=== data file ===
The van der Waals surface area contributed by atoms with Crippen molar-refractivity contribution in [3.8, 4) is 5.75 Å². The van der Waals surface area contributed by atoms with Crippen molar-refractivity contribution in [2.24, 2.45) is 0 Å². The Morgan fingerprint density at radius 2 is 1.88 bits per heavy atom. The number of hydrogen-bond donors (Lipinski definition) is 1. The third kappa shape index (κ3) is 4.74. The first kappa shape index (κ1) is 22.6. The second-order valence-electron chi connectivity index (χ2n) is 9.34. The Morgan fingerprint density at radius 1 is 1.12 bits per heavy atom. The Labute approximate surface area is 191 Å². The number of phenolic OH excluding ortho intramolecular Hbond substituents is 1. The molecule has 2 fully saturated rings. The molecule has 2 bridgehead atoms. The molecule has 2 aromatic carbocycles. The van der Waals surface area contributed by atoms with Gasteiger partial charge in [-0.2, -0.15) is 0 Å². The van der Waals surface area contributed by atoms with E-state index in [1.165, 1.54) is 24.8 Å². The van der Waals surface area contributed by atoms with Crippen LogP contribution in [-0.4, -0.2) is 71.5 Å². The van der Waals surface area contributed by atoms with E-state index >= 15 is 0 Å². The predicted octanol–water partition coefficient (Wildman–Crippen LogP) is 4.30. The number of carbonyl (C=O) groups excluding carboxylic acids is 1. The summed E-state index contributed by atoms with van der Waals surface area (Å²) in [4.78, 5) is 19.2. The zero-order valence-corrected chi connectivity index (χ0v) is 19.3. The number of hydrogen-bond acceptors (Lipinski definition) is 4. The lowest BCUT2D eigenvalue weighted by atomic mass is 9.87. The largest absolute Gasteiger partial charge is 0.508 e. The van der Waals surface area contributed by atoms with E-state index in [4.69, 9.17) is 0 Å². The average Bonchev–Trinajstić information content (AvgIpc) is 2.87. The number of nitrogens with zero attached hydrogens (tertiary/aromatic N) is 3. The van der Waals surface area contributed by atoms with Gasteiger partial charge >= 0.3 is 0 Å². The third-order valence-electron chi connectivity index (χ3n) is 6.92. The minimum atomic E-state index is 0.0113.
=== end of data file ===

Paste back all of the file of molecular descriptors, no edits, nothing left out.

The van der Waals surface area contributed by atoms with Crippen molar-refractivity contribution in [3.8, 4) is 5.75 Å². The van der Waals surface area contributed by atoms with Crippen molar-refractivity contribution in [2.24, 2.45) is 0 Å². The Morgan fingerprint density at radius 2 is 1.88 bits per heavy atom. The number of hydrogen-bond donors (Lipinski definition) is 1. The third kappa shape index (κ3) is 4.74. The first kappa shape index (κ1) is 22.6. The second-order valence-electron chi connectivity index (χ2n) is 9.34. The Morgan fingerprint density at radius 1 is 1.12 bits per heavy atom. The Labute approximate surface area is 191 Å². The number of phenolic OH excluding ortho intramolecular Hbond substituents is 1. The molecule has 2 fully saturated rings. The molecule has 2 bridgehead atoms. The molecule has 2 aromatic carbocycles. The van der Waals surface area contributed by atoms with Gasteiger partial charge in [-0.2, -0.15) is 0 Å². The van der Waals surface area contributed by atoms with E-state index in [1.165, 1.54) is 24.8 Å². The van der Waals surface area contributed by atoms with Crippen LogP contribution in [-0.4, -0.2) is 71.5 Å². The van der Waals surface area contributed by atoms with E-state index >= 15 is 0 Å². The predicted octanol–water partition coefficient (Wildman–Crippen LogP) is 4.30. The number of carbonyl (C=O) groups excluding carboxylic acids is 1. The summed E-state index contributed by atoms with van der Waals surface area (Å²) in [4.78, 5) is 19.2. The zero-order valence-corrected chi connectivity index (χ0v) is 19.3. The number of hydrogen-bond acceptors (Lipinski definition) is 4. The lowest BCUT2D eigenvalue weighted by atomic mass is 9.87. The largest absolute Gasteiger partial charge is 0.508 e. The van der Waals surface area contributed by atoms with E-state index in [4.69, 9.17) is 0 Å². The average Bonchev–Trinajstić information content (AvgIpc) is 2.87. The number of nitrogens with zero attached hydrogens (tertiary/aromatic N) is 3. The van der Waals surface area contributed by atoms with Gasteiger partial charge >= 0.3 is 0 Å². The third-order valence-electron chi connectivity index (χ3n) is 6.92. The minimum atomic E-state index is 0.0113.